In the doorway stands Theresa, co-owner with her sister, Corinna, of Celsious, a self-described “modern, sustainable, and luxurious” laundromat that is reimagining the way New Yorkers do their laundry—or at least aspire to do it.
Laundromats are an essential but demoralizing fixture in most New Yorkers’ daily lives. As the Snorri Bros. observe in their photo book about laundromats across the five boroughs, public laundries are one of the few industries that have held out against chain takeover, and their mom-and-pop signage is a ubiquitous feature of the streetscape. They also function as social and sartorial melting pots, where strangers of all backgrounds engage tube-sock-to-negligee in one of our most intimate chores.
|Photo of Nice Laundry at 332-2 Hooper Street in Brooklyn from Laundromat by Snorri Bros. (PowerHouse Books, 2013)|
Celsious, on the other hand, is the antithesis of the typical Launderama—it’s a laundromat revolution.
The high-powered, energy-efficient Electrolux appliances have you in and out within thirty minutes, for one. And though you can feed quarters into slots the old-fashioned way, these machines take credit cards and Apple Pay.
But a thirty-minute cycle is hardly enough time to enjoy a locally sourced turmeric latté in the Clean Café upstairs, take advantage of the WiFi on the back patio, or peruse the events listings (talks on “Design, Policy, and Progress” and organic skin care) while waiting for your machine to text you when your cycle is done.
Ethereal and soft-spoken “laundry gurus” pad about in canvas aprons, proffering lavender-infused wool dryer balls ($1 to rent), glass jars of three-ingredient eco-detergent (complimentary), and washing advice (key lesson: cram in the clothes for optimal friction). When you thank them, they don’t say “You’re welcome” but murmur “Of course.” (There is a tip jar.)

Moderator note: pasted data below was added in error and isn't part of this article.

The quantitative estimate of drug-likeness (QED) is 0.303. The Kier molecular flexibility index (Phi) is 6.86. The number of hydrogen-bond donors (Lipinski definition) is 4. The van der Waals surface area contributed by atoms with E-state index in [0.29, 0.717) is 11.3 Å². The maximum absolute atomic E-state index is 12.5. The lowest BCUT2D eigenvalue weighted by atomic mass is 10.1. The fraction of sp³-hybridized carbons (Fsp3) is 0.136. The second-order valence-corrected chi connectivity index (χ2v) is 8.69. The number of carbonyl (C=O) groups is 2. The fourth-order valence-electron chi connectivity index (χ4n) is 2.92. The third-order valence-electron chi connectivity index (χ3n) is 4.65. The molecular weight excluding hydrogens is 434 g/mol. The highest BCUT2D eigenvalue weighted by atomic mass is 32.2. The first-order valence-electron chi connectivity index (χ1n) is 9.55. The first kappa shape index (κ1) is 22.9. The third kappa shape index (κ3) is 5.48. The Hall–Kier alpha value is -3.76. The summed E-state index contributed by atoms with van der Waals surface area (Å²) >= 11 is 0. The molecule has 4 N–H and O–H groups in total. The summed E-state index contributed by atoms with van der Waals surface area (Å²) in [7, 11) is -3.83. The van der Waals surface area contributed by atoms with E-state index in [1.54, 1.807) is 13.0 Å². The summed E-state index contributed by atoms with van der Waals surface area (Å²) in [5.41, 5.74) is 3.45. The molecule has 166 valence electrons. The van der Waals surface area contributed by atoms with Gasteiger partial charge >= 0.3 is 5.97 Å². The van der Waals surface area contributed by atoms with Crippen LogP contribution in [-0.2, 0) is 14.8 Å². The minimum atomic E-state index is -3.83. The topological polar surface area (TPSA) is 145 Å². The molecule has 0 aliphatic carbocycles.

One load of washing and drying at Celsious costs between seven and nineteen dollars, depending on the setting—considerably more than your local Stop ’n’ Wash. There are cycles for wool, down, and even one called “active” (“for when you have your whole load of Lululemons,” I was told, which speaks to the clientele). You can even sanitize the basins before loading your clothes, obliterating the previous occupants’ cooties and any chance of having to pluck out a stranger’s damp underpants.
Walk into Celsious on a Saturday afternoon, however, and one thing is conspicuously absent: customers. During my two visits, empty carts and silent machines gleamed beneath the globe lights. Despite their obligatory blue IKEA bags, these were not your typical laundromat patrons: all were stylishly dressed, and most appeared to be European, or tourists, or both. I was, admittedly, a tourist myself: I am lucky enough to have my own washer-dryer but had come to Celsious for the experience.
But at least I had brought laundry. At least once every five minutes, a passerby would peer in the window, or step in to ask, “What is this place?,” to which one of the sisters would patiently explain, “It’s a laundromat! But our dryers are the best on the market—they save gas, electricity, and water—so you can get your clothes washed and dried in thirty minutes.” The voyeurs would reply, “Cool! We’ll have to stop by with some laundry!” and exit into the afternoon.
Despite the vision of customers folding their clothes in the sun on the reclaimed-stone tables out back, or sipping the foam off a latté while treating their clothes to DIY pampering, perhaps New Yorkers—with all their other aspirations—just don’t have time for this one, and it’s their loss. You can, after all, drop off your laundry for bespoke garment care, and rest assured knowing your clothes are being treated to the “thoughtful folding” that’s part of the Celsious promise.